Pappas Realty Co... "Commercial Real Estate...Exclusively" in Northeast Ohio since 1957

Friday, March 30, 2007

Is The Media Too Invested in Real Estate To Be Unbiased?

Article from "The Real Estate Bloggers" ~

March 29th, 2007 · 1 Comment

Scanning the internet this morning after being awoken (way too early, I may add) by my soon to be 7 year old with a stomach ache, I ran across this article on how to deal with a real estate slump. Besides the gloom and doom that articles of this sort trumpet, there was an interesting point that the wirter made.

The feel that the media is so invested in the real estate market from so many angles that they are unable to report the bad news on real estate and trumpet the positives whenever they appear. While I have never been one to defend the media, in other publications I write for I tend to rip them severely on the bias they carry in politics, I wonder if there is any truth to this.
Is the media so invested in real estate that they will gloss over bad news and hype good news? Is there a bias that can needs a filter when reading business stories.

In the blogosphere there are definately 2 camps, the bubble bloggers and the real estate business bloggers. I try to straddle both sides of the arguments with some success. I see there are weaknesses in the marketplace but I do not feel that they will drive the economy or housing prices off the cliff. At the same time, I do treat the professional journalists with some deference that they are unbiased in most of their reporting on the real estate markets.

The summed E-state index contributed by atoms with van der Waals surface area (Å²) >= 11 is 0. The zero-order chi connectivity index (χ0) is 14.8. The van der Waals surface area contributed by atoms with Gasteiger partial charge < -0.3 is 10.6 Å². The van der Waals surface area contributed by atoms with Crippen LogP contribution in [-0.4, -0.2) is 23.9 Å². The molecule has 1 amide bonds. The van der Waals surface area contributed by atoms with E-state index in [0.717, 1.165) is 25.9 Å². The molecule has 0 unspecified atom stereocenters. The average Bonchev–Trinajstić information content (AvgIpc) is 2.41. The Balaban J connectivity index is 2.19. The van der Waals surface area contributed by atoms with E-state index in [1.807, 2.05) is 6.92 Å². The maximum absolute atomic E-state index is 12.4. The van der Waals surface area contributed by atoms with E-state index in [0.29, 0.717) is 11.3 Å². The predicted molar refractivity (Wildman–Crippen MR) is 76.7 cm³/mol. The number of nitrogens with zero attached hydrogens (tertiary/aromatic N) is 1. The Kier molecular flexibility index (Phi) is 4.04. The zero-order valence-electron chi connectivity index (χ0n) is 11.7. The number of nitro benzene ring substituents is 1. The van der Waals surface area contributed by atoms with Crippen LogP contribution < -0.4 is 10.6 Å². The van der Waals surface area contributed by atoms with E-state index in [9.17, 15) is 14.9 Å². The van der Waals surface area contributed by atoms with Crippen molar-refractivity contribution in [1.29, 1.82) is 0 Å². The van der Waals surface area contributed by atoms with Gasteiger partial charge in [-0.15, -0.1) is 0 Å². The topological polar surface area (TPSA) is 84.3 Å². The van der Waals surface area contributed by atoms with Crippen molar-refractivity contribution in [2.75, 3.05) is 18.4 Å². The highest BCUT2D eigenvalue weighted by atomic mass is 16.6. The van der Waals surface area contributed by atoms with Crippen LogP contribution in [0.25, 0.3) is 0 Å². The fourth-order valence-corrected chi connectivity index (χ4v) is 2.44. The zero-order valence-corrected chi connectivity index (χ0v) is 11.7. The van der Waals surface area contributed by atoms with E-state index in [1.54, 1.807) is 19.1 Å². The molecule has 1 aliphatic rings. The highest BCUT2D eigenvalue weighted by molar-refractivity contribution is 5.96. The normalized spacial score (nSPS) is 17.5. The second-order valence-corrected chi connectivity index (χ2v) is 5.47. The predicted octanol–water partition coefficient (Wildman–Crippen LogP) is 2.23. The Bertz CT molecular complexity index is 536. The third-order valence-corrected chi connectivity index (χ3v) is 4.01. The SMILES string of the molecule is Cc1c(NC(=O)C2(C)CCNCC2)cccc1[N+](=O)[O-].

Am I wrong to do so?

There’s no question that commercial and residential real estate makes up a huge part of the U.S. economy. But because so many people are now feeding at the real estate trough, it’s tough to find unbiased comments about the market - especially when almost everyone has a vested interest in a continually rising real estate market.Just about every word on the housing market that is printed or spoken in the media is put through that biased filter. That means even the smallest victory is celebrated when it may not actually be good news for the real estate market.

There are some new wrinkles in the real estate market that make the housing bubble “different this time.” While we (and other countries) have witnessed normal housing boom and bust cycles over the years, there are two huge mitigating factors that accompany this one:
1. Not Learning From 1929: Failing to take a lesson from the 1929 stock market crash, regulators have allowed lenders to extend unprecedented leverage to real estate buyers. We have seen what may be only the tip of the iceberg with the problems in the sub-prime lending market.
2. Public Company Pressure: Because there are a large number of homebuilders listed on the stock market, these companies have keep chalking up consistently good results - both for the good of the market, as well as their shareholders. And when they can’t (like now), their shares get crushed.
In the past two weeks alone, Lennar was the second company to put up earnings that were way down - some 70-80%, and to cap it off, then guide lower for the rest of the year. Result? Lennar dropped from a close of $45.58 last Friday to an intraday low of $42.64 today, before closing at $44.50. via Money Week


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